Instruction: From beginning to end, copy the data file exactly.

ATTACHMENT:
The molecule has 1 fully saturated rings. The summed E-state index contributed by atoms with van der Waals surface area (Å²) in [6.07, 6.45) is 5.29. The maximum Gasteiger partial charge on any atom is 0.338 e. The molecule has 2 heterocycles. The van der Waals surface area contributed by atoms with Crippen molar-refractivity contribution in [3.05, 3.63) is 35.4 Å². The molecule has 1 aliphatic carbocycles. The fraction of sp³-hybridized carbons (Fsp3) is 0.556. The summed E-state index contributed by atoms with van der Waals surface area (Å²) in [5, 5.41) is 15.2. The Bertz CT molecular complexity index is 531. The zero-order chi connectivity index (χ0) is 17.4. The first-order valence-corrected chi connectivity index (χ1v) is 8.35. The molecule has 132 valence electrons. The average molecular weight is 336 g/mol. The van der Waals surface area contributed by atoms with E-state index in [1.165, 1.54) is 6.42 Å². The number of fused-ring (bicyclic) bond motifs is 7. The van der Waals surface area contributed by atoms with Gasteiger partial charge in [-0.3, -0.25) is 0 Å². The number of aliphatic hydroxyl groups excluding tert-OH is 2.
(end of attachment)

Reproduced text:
The molecule has 1 fully saturated rings. The summed E-state index contributed by atoms with van der Waals surface area (Å²) in [6.07, 6.45) is 5.29. The maximum Gasteiger partial charge on any atom is 0.338 e. The molecule has 2 heterocycles. The van der Waals surface area contributed by atoms with Crippen molar-refractivity contribution in [3.05, 3.63) is 35.4 Å². The molecule has 1 aliphatic carbocycles. The fraction of sp³-hybridized carbons (Fsp3) is 0.556. The summed E-state index contributed by atoms with van der Waals surface area (Å²) in [5, 5.41) is 15.2. The Bertz CT molecular complexity index is 531. The zero-order chi connectivity index (χ0) is 17.4. The first-order valence-corrected chi connectivity index (χ1v) is 8.35. The molecule has 132 valence electrons. The average molecular weight is 336 g/mol. The van der Waals surface area contributed by atoms with E-state index in [1.165, 1.54) is 6.42 Å². The number of fused-ring (bicyclic) bond motifs is 7. The van der Waals surface area contributed by atoms with Gasteiger partial charge in [-0.3, -0.25) is 0 Å². The number of aliphatic hydroxyl groups excluding tert-OH is 2.